Manuscripts and Special Collections

Helpful advice on letter writing

March 21st, 2011 at 12:03

A fascinating little book was recently donated to Special Collections. Very worn, and with one or two loose pages, it really needs some conservation, but the content is intriguing. Dating from the 1870s it is entitled Beeton’s complete letter writer for ladies and gentlemen. It is described as “a useful compendium of epistolary materials gathered from the best sources and adapted to suit an indefinite number of cases”. It consists of examples of letters covering a range of social and business circumstances, from advertising for a good cook, to breaking off an engagement.

Are you a tradesman, attempting to get payment from a slippery customer? Here is a range of letters, always polite but becoming progressively more pressing. “I trust you found my statement correct, and were satisfied with the quality of the articles supplied…” moves on smoothly to “Were I in a position to wait longer for a settlement it would afford me pleasure to do so, but at present it is quite out of my power. I beg therefore you will hand a cheque to my collector on Thursday…”

Maybe you are a lady whose fiance had appeared to have lost interest? “I have lately observed with very great sorrow that your interest in my society and my plans has been rapidly lessening, and I fear now it has no real existence….” But no! It seems that the gentleman had been experiencing financial difficulties, and felt his position was untenable. “But why did you not tell me you were in difficulties and I would have told you you were dearer to me than ever…”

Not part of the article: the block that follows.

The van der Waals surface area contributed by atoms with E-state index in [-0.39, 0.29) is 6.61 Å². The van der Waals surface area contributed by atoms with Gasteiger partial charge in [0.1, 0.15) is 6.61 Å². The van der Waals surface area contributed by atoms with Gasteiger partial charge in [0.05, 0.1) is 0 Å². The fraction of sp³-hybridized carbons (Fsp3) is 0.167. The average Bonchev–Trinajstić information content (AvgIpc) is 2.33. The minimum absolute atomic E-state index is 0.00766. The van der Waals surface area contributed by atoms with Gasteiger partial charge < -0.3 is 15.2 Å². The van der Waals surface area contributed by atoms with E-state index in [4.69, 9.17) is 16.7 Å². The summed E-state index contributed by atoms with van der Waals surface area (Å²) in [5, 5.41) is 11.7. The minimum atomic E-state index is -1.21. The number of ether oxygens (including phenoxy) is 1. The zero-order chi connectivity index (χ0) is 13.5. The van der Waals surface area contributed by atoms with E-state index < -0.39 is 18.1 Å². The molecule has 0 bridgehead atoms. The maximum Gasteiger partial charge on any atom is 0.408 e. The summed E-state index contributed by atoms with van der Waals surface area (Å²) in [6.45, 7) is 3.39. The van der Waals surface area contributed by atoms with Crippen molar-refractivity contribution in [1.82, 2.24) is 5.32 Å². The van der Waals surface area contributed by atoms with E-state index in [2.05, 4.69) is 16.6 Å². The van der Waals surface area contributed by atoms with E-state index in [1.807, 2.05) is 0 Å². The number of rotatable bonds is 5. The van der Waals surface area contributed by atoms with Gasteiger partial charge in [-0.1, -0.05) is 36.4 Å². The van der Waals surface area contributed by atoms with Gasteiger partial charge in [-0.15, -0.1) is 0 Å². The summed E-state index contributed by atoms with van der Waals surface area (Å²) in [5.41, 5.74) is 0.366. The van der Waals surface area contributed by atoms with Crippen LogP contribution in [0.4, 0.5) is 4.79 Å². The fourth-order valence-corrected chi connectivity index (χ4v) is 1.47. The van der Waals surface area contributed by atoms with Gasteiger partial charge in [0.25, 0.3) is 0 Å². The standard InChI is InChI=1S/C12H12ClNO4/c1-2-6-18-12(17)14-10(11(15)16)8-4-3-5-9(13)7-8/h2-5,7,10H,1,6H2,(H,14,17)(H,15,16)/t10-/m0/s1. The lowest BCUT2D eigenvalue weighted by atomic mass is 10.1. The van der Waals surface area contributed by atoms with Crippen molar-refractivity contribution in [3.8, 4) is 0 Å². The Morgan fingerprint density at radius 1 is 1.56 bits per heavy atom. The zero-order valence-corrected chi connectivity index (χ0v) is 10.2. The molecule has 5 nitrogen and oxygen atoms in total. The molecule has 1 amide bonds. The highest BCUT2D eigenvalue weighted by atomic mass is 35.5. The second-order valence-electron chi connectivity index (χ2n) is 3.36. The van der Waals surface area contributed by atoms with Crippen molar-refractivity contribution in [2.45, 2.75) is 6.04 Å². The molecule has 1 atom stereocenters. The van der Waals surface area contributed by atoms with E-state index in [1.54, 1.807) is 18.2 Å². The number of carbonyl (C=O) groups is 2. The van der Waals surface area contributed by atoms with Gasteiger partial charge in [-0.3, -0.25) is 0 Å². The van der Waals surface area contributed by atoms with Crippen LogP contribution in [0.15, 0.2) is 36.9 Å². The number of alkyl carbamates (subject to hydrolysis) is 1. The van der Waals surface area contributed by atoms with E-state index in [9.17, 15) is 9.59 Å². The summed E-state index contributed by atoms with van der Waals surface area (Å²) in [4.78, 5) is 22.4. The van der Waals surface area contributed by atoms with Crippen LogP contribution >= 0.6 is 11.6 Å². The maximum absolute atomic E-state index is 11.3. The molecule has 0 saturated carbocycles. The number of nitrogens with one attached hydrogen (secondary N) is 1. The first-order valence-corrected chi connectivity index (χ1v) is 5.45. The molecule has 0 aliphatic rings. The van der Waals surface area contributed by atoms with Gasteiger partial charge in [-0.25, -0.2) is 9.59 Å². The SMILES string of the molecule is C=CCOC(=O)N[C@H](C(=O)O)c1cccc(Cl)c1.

There are letters accepting and refusing a missionary’s proposal (“constitutionally unfitted to reside in a climate so trying as Africa…”), applying for employment, offering sympathy on the death of a friend’s wife, and letters from parents to sons and daughters who are away at school (“You cannot imagine the pain I experienced on hearing from Mr. ___ that your conduct at school was such as to call for grave censure…”)

Most of these letters were, we understand, taken from genuine sources, but we cannot know to what extent these templates were used by readers; some of the simple business letters would no doubt have been helpful, and the book includes useful tips on forms of address. But as a whole, the book conjures up a different world, and gives a fascinating insight into the social and business customs and conventions of our ancestors.

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